A clicker IS:
-A tried and tested training method- it was first used with marine mammals to communicate without force; it has been used on different species in zoos and rescue facilities.
-A reward marker; meaning that it marks the moment in time when your dog offers the correct behavior. When your dog's bum is on the ground for the sit cue, you click AS SOON AS HER BUM HITS THE GROUND! This teaches her that when her bum hits the ground after you say that "sit" word, she gets a treat. Guess what? She's going to try sitting more often!
-A clear, concise method of communicating with your dog- it always sounds the same, no matter who is holding it or what kind of day they had. Yes, you say "good girl" differently when you've had a crappy day and your dog knows it. I mean it's still good to talk to your dog and I encourage you to do so, but for training, a clicker is great. Oh, and a clicker is way faster than you actually getting the words "good girl' out of your mouth. If you're anything like me, the fewer words you need to try getting from brain to mouth in the correct order, the better off you are.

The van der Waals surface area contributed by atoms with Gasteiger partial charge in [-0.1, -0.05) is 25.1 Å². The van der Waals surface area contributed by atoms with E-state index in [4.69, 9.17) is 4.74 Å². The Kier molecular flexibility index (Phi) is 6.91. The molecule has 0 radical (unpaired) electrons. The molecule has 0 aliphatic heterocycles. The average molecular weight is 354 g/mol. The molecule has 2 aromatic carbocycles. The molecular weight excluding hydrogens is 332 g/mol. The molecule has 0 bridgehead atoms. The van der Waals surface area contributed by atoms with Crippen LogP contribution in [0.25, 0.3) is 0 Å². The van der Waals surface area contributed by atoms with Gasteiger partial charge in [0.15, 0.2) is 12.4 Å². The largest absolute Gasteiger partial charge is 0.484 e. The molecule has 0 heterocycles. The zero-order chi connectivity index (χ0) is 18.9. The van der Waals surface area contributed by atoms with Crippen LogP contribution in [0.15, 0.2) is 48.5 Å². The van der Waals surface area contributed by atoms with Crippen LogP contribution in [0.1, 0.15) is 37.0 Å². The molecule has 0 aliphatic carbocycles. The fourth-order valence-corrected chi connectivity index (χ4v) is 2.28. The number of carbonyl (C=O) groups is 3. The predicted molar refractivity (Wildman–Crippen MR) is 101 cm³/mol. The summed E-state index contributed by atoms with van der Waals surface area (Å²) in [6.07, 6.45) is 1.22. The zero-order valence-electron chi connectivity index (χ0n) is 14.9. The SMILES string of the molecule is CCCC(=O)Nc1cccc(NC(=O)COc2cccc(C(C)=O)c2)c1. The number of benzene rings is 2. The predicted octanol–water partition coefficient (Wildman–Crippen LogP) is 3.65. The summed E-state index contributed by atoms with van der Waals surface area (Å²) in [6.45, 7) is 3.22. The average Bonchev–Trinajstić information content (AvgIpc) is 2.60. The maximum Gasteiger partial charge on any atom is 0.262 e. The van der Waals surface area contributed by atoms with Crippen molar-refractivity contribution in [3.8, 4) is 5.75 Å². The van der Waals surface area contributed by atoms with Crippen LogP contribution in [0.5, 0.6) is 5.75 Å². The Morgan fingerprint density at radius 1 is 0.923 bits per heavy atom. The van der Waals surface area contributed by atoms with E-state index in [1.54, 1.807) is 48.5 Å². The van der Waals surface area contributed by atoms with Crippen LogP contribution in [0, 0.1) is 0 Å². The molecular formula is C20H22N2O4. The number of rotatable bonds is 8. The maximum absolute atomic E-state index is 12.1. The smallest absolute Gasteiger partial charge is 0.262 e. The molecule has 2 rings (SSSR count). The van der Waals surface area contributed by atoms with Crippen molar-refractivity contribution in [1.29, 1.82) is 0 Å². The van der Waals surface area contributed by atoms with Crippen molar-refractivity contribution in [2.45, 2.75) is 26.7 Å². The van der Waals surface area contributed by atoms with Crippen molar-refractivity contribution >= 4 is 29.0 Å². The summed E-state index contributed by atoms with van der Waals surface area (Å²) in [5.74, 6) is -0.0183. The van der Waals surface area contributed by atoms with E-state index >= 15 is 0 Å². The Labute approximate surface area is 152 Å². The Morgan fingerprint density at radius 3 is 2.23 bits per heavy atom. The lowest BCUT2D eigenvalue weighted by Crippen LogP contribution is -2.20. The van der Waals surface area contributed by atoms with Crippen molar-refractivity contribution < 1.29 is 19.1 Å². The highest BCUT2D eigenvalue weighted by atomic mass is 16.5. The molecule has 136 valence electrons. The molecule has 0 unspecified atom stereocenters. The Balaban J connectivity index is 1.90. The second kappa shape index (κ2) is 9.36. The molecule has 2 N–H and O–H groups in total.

-Great for working at a distance, so you don't have to yell!
-Something that is faded out after initial training of a new behavior. This is done with random rewards, rewarding only best responses and switching to 'real life rewards' like toys, praise and games.
-Something that needs to be rewarded EVERY TIME your dog hears it, if you want it to work in training. This is why it's not a child's toy.
-Something that, if paired correctly, is a very powerful training tool. This is why I don't recommend it to multiple dog households- if you are working with Fluffy on 'sit' while Fido (who already practiced sit and is now a little jealous) is eating the toilet paper on the other side of the room, you are rewarding two behaviors, but only one of those is a desirable behavior.
Ok, that's it from this end until next week- I want you to go out and train your dog, ok? Remember, playing games is still training, so have fun!
For more info on Train Your Dog Month, hop on over here- it's all been planned by the APDT.
It's really a great excuse to go out and buy more treats, fetch and tug toys for your pooch if nothing else :)